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Receptions of Newman$
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Frederick D. Aquino and Benjamin J. King

Print publication date: 2015

Print ISBN-13: 9780199687589

Published to Oxford Scholarship Online: August 2015

DOI: 10.1093/acprof:oso/9780199687589.001.0001

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The Roman Catholic Reception of the Essay on Development

The Roman Catholic Reception of the Essay on Development

(p.30) 2 The Roman Catholic Reception of the Essay on Development
Receptions of Newman

Kenneth L. Parker

C. Michael Shea

Oxford University Press

John Henry Newman’s Essay on the Development of Christian Doctrine (1845) provided a coherent argument that attracted sympathetic responses from many Roman Catholics. His conversion, based on this theory, gave his Essay a compelling character. Previously, scholars argued that Rome resisted Newman’s developmental theory and that the theory lacked impact for more than a century. This chapter makes a different claim. It argues instead that Newman’s work received early and enthusiastic support from ultramontane leaders, influenced the dogmatic definitions of the Immaculate Conception (1854) and Papal Infallibility (1870), and remained influential—though muted—into the twentieth century. The theory later became instantiated in Vatican II documents and taught by Pope Benedict XVI. This chapter devotes detailed attention to 1846 and 1847, which sets the stage for the century and a half that followed. The latter portion traces out major milestones in Roman Catholic receptions of Newman’s theory of development.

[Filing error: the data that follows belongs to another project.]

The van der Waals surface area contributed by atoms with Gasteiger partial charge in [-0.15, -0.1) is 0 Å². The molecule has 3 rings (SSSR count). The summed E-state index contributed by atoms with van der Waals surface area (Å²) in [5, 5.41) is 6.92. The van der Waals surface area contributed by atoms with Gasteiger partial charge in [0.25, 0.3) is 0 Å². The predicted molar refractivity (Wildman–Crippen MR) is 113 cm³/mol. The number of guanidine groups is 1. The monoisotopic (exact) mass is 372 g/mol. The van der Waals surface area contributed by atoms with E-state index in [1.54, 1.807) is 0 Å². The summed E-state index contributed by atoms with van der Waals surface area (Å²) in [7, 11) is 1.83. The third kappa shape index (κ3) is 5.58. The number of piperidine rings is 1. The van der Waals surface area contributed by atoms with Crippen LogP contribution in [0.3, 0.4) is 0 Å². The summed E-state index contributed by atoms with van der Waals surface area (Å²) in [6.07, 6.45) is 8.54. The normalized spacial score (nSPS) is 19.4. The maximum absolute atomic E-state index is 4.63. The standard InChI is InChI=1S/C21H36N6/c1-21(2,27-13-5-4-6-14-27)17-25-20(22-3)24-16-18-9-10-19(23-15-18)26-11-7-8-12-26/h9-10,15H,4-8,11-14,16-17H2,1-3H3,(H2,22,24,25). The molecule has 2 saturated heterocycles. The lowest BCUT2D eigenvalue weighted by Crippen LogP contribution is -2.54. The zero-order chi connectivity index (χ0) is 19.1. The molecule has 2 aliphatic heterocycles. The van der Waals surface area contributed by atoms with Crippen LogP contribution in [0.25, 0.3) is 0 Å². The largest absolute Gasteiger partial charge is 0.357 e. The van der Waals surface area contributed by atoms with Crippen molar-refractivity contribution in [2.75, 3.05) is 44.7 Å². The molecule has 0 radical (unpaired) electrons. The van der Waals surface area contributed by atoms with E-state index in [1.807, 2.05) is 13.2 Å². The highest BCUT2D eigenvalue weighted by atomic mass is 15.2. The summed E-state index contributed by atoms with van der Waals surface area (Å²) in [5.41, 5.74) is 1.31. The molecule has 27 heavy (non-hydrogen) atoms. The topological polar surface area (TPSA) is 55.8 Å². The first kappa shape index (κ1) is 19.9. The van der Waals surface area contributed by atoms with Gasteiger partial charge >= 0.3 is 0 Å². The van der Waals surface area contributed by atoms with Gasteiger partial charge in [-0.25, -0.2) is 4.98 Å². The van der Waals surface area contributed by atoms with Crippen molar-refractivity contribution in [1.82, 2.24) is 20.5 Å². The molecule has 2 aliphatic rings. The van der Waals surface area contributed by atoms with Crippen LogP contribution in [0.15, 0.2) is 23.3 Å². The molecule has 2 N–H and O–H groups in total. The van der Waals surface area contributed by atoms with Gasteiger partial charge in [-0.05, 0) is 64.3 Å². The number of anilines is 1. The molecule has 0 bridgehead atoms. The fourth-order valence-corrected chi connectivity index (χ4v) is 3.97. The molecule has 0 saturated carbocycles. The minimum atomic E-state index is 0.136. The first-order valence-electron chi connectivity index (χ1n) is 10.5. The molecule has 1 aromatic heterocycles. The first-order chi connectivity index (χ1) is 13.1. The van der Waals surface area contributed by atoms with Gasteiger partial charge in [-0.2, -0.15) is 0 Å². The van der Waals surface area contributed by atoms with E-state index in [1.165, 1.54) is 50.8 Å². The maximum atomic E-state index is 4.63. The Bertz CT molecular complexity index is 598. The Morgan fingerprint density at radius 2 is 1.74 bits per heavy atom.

Keywords:   John Henry Newman, development, ultramontane, dogmatic definition, Immaculate Conception, Papal Infallibility, Vatican II, Pope Benedict XVI

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